The use of OECD criteria in impact evaluations
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About the webinar
During this webinar, we go over the OECD criteria and their use in impact evaluations. We discuss their role in evaluating development and humanitarian assistance and look intro how we can work having in mind these criteria; effectiveness, relevance, efficiency, impact, sustainability and coherence.
In summary, we explore:
Impact evaluation key considerations:
- Impact evaluation purpose
- Impact evaluation principles
- What is different in the Evaluation of Humanitarian Action?
Efficiently Working with OECD-DAC Criteria:
- Introduction and purpose of the OECD-DAC criteria
- Working with the 6 different criteria
- Example of best practices
View the presentation slides of the Webinar.
Is this Webinar for me?
- Are you working on impact evaluations or is this a field that interests you?
- Are you looking for a refresher on impact evaluations or the OECD-DAC criteria?
- Do you wish to ask questions about impact evaluations and the OECD criteria?
Then, watch our webinar!
Questions and Answers
What are ICT tools?
ICT (Information and communication technology), covers all technical means used to handle information and aid communication. This includes both computer and network hardware, as well as their software.
What does OECD stand for?
The Organization for Economic Co-operation and Development (OECD) is a unique forum where the governments of 37 democracies with market-based economies collaborate to develop policy standards to promote sustainable economic growth.
In how much time from project implementation should the impact evaluations be conducted?
The timeline depends on the context and the purpose of the evaluation. For example, if we have a pilot project, and we need to evaluate it because we need to produce learning for the scale up, this can be conducted at the end of the pilot phase. Also depending on the methodology, if we conduct an experimental approach, we may need a baseline and an endline survey, thus, the evaluation is implemented from the very beginning.
How is OECD criteria different from the ANLAP Criteria?
The ALNAP criteria build upon the OECD criteria.
Are there differences/aspects that we need to consider in the OECD-DAC criteria between humanitarian projects and development projects?
The purpose, the context drives the use. We can say that evaluation does not differ between the two cases but simply the context may require a purpose modification, thus, We may place more weight on efficiency for instance, as sustainability may not be a relevant criterion at the moment.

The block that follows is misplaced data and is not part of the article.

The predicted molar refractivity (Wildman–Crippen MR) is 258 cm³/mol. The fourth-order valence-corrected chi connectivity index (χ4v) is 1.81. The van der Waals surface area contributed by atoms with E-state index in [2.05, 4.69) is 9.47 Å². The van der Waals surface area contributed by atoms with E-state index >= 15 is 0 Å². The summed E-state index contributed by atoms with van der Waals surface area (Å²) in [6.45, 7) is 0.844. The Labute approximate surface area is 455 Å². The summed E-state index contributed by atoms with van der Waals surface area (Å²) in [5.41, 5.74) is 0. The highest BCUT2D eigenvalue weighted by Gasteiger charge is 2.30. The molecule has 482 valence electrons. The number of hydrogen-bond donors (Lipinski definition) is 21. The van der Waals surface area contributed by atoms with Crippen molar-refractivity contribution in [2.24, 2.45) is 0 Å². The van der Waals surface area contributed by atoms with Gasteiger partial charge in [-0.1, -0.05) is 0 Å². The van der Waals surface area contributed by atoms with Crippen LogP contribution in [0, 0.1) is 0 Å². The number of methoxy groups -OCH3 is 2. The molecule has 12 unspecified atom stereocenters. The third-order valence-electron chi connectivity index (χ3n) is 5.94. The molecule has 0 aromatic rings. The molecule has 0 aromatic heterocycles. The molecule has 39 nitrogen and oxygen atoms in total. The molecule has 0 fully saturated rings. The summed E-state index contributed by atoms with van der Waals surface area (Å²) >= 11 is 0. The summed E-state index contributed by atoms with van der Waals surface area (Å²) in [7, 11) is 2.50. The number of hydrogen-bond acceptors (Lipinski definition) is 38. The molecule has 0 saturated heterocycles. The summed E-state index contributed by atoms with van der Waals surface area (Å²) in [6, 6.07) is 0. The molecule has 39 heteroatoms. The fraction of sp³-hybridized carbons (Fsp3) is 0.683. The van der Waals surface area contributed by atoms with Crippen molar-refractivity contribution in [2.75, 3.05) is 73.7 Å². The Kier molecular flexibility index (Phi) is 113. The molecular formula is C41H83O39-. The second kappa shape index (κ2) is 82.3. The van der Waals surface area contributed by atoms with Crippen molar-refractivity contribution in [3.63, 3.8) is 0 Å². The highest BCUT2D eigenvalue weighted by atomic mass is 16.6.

Why is there a link between LFA (Logical Framework Approach) and Impact Evaluation? Could you please specify the logical reason in this regard?
The logical Framework is the basis of monitoring and the basis of the indicators used during the monitoring process. Thus, this information serves as (1) drive evaluation questions as impact evaluation frequently focuses on the upper levels of logical framework - namely, Intermediate results, objective and Goal (2) information collected during the monitoring process (i.e. indicators) leads to more focused and useful impact evaluations.
Does the order of evaluation criteria matter?
The order of evaluation criteria can impact the evaluation process and outcomes. It may influence the focus, interpretation, and weighting of criteria, potentially biasing the evaluation. Careful consideration of the order is important for a comprehensive and unbiased evaluation.
Like impact, can sustainability be assessed immediately after project close-out?
Assessing sustainability immediately after project close-out can be challenging as it may not provide sufficient time to observe the long-term effects and durability of the project. Sustainability is often evaluated over an extended period to determine if the project's outcomes and benefits can be maintained or expanded beyond the project's lifespan. This allows for a more comprehensive understanding of the project's ability to endure and create lasting impact. However, certain indicators or factors related to sustainability, such as the presence of supportive policies or partnerships, can be assessed to provide initial insights into the project's potential for sustainability in the short term.